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Sunday, November 9, 2008

Post-Election GOP

The 2008 election cycle has come to a close and the Republican Party has been crushed in its wake. Yes, there were some victories on independent pieces of legislation where Americans indicated that, at their core, they are still right-leaning. But with very few republican representatives in the senate or house to champion and defend that legislation, and a dangerously liberal president heading into the White House, conservative values will be all but lost in the coming years.

What does the GOP need to do to regain power? This question is plastered on nearly every conservative blog, discussed on conservative talk radio, and flaunted by liberal television as a means to further discredit republicans and the Bush administration. It’s virtually the only issue, besides the purported “finger pointing” at Sarah Palin, that the media want to discuss.

So, let’s discuss it.

I’ve heard some republicans claim that the party needs to get back to its roots. Some have said that with the appointment of Bush as the presidential nominee, the party went too far to the right. I’ve heard suggestions that there was “too much” cooperation with the democrats, which lead to a dilution of Republican values. Others have simply shifted the blame to the Bush administration, and there are also the typical attempts to convince people that the democrats are responsible for all of our problems.

All of these excuses fail to get to the heart of the problem, and the fact that Republicans are citing these as the reasons for their graceless fall from power is more of an indication of the problem itself than anything else.

The problem is that Americans aren’t American anymore. That’s not to say, of course, that only republicans are American, or that only conservative values are American values. No, the point is that there has been a paradigm shift in American perspective. This shift has been taking place since World War I, when American soldiers came back to the puritan-founded US of A with European flights of fancy. This isn’t to suggest that the growing relationship between European countries and America (or America and the rest of the world), hasn’t brought about a plethora of advancements, because it has.

No, what we’re talking about here is a shift of foundation. Because America was founded at a time where most of the western world had already established itself, America flourished because it had the benefit of hindsight. The monarchies and oligarchies of Europe were oppressive to the natural rights of the people, and so we established the Constitution and the Bill of Rights to serve as the supreme laws of the land, to supersede any type of leadership – the ultimate check and balance, if you will.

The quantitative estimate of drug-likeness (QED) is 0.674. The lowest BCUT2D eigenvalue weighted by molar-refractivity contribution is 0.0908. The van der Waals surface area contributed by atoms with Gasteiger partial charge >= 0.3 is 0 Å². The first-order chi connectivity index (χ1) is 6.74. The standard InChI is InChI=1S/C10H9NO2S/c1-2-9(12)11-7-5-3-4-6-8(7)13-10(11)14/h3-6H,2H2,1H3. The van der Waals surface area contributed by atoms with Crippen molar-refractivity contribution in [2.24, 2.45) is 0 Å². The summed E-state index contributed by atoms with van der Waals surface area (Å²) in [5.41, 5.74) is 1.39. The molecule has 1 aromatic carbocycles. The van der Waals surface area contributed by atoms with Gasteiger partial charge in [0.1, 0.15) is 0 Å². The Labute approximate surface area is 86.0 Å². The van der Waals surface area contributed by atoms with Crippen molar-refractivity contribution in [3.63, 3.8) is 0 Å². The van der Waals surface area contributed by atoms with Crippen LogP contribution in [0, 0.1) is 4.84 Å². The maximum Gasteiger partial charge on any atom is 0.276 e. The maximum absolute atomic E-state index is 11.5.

Like most political systems, our constitutional republic looked perfect on paper. Ours was a system where individual rights were enumerated, and the people had a voice through elected representatives.

You know this. I know this. Anyone who knows anything about the American system of government knows this.

What most people overlook, however, is that our laws and system of government were not just meant to protect the rights of the individual. They were also established, such as they were, to protect our government from the individuals.

We often hear people say, “Our founding fathers never intended for…” Such avowals simply go in one ear and out there other of most people in this day and age. THAT is the reason republicans have fallen from grace. The entire party seems to fail to grasp what it is that motivates Americans.

The instant America became a secular, hedonistic country where the benefits of the individual began to supersede his/her rights, is the instant Americans stopped caring about why our government was established in the way that it was and the instant America lost its way.

JFK once said, “Ask not what your country can do for you- ask what you can do for your country.” Apparently, Americans interpreted that to mean, “Ask what you can do TO your country, to make your country do FOR you.”